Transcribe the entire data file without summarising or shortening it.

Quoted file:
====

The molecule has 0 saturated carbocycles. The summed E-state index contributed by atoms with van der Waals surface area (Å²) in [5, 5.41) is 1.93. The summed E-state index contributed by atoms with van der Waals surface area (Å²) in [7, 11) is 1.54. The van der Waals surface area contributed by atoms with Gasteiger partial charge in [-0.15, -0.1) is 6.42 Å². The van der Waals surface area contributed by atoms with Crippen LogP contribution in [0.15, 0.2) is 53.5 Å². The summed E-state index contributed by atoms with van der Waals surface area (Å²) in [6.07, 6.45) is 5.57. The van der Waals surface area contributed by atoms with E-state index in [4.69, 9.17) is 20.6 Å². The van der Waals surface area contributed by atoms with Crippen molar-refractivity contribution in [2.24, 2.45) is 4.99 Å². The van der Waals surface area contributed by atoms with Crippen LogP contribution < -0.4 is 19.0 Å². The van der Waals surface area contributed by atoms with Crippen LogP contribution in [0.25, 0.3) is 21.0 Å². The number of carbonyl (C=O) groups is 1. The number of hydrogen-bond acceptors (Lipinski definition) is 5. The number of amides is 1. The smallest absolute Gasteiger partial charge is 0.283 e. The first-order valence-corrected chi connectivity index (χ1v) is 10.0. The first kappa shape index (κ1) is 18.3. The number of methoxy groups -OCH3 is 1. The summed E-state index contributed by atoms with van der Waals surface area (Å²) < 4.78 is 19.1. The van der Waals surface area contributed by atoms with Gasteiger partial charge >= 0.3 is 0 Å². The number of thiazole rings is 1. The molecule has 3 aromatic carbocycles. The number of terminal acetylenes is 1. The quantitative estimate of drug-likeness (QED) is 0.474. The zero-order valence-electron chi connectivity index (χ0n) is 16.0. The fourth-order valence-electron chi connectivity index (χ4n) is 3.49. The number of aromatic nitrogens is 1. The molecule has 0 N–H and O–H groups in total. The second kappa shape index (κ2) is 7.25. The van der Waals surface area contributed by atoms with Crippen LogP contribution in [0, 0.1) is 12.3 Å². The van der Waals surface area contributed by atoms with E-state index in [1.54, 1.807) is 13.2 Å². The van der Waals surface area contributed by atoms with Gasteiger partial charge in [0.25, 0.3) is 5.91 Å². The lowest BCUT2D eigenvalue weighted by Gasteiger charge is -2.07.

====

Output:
The molecule has 0 saturated carbocycles. The summed E-state index contributed by atoms with van der Waals surface area (Å²) in [5, 5.41) is 1.93. The summed E-state index contributed by atoms with van der Waals surface area (Å²) in [7, 11) is 1.54. The van der Waals surface area contributed by atoms with Gasteiger partial charge in [-0.15, -0.1) is 6.42 Å². The van der Waals surface area contributed by atoms with Crippen LogP contribution in [0.15, 0.2) is 53.5 Å². The summed E-state index contributed by atoms with van der Waals surface area (Å²) in [6.07, 6.45) is 5.57. The van der Waals surface area contributed by atoms with E-state index in [4.69, 9.17) is 20.6 Å². The van der Waals surface area contributed by atoms with Crippen molar-refractivity contribution in [2.24, 2.45) is 4.99 Å². The van der Waals surface area contributed by atoms with Crippen LogP contribution < -0.4 is 19.0 Å². The van der Waals surface area contributed by atoms with Crippen LogP contribution in [0.25, 0.3) is 21.0 Å². The number of carbonyl (C=O) groups is 1. The number of hydrogen-bond acceptors (Lipinski definition) is 5. The number of amides is 1. The smallest absolute Gasteiger partial charge is 0.283 e. The first-order valence-corrected chi connectivity index (χ1v) is 10.0. The first kappa shape index (κ1) is 18.3. The number of methoxy groups -OCH3 is 1. The summed E-state index contributed by atoms with van der Waals surface area (Å²) < 4.78 is 19.1. The van der Waals surface area contributed by atoms with Gasteiger partial charge >= 0.3 is 0 Å². The number of thiazole rings is 1. The molecule has 3 aromatic carbocycles. The number of terminal acetylenes is 1. The quantitative estimate of drug-likeness (QED) is 0.474. The zero-order valence-electron chi connectivity index (χ0n) is 16.0. The fourth-order valence-electron chi connectivity index (χ4n) is 3.49. The number of aromatic nitrogens is 1. The molecule has 0 N–H and O–H groups in total. The second kappa shape index (κ2) is 7.25. The van der Waals surface area contributed by atoms with Crippen LogP contribution in [0, 0.1) is 12.3 Å². The van der Waals surface area contributed by atoms with E-state index in [1.54, 1.807) is 13.2 Å². The van der Waals surface area contributed by atoms with Gasteiger partial charge in [0.25, 0.3) is 5.91 Å². The lowest BCUT2D eigenvalue weighted by Gasteiger charge is -2.07.